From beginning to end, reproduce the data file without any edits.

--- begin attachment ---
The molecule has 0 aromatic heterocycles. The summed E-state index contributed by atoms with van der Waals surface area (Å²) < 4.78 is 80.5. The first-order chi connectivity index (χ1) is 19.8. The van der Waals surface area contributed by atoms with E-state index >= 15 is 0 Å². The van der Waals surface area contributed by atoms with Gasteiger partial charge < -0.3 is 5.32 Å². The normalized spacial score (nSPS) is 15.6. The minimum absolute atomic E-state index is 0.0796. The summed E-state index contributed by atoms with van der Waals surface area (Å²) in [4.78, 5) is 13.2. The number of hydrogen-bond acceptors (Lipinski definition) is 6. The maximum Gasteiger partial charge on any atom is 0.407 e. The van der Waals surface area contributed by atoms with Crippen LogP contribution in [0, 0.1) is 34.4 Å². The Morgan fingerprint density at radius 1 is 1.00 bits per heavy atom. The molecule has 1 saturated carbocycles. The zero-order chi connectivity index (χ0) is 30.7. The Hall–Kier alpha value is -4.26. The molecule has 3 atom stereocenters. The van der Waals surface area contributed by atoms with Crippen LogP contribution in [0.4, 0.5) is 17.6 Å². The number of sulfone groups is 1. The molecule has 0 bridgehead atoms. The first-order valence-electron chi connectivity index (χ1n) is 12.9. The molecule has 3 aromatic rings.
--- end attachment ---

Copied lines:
The molecule has 0 aromatic heterocycles. The summed E-state index contributed by atoms with van der Waals surface area (Å²) < 4.78 is 80.5. The first-order chi connectivity index (χ1) is 19.8. The van der Waals surface area contributed by atoms with E-state index >= 15 is 0 Å². The van der Waals surface area contributed by atoms with Gasteiger partial charge < -0.3 is 5.32 Å². The normalized spacial score (nSPS) is 15.6. The minimum absolute atomic E-state index is 0.0796. The summed E-state index contributed by atoms with van der Waals surface area (Å²) in [4.78, 5) is 13.2. The number of hydrogen-bond acceptors (Lipinski definition) is 6. The maximum Gasteiger partial charge on any atom is 0.407 e. The van der Waals surface area contributed by atoms with Crippen LogP contribution in [0, 0.1) is 34.4 Å². The Morgan fingerprint density at radius 1 is 1.00 bits per heavy atom. The molecule has 1 saturated carbocycles. The zero-order chi connectivity index (χ0) is 30.7. The Hall–Kier alpha value is -4.26. The molecule has 3 atom stereocenters. The van der Waals surface area contributed by atoms with Crippen LogP contribution in [0.4, 0.5) is 17.6 Å². The number of sulfone groups is 1. The molecule has 0 bridgehead atoms. The first-order valence-electron chi connectivity index (χ1n) is 12.9. The molecule has 3 aromatic rings.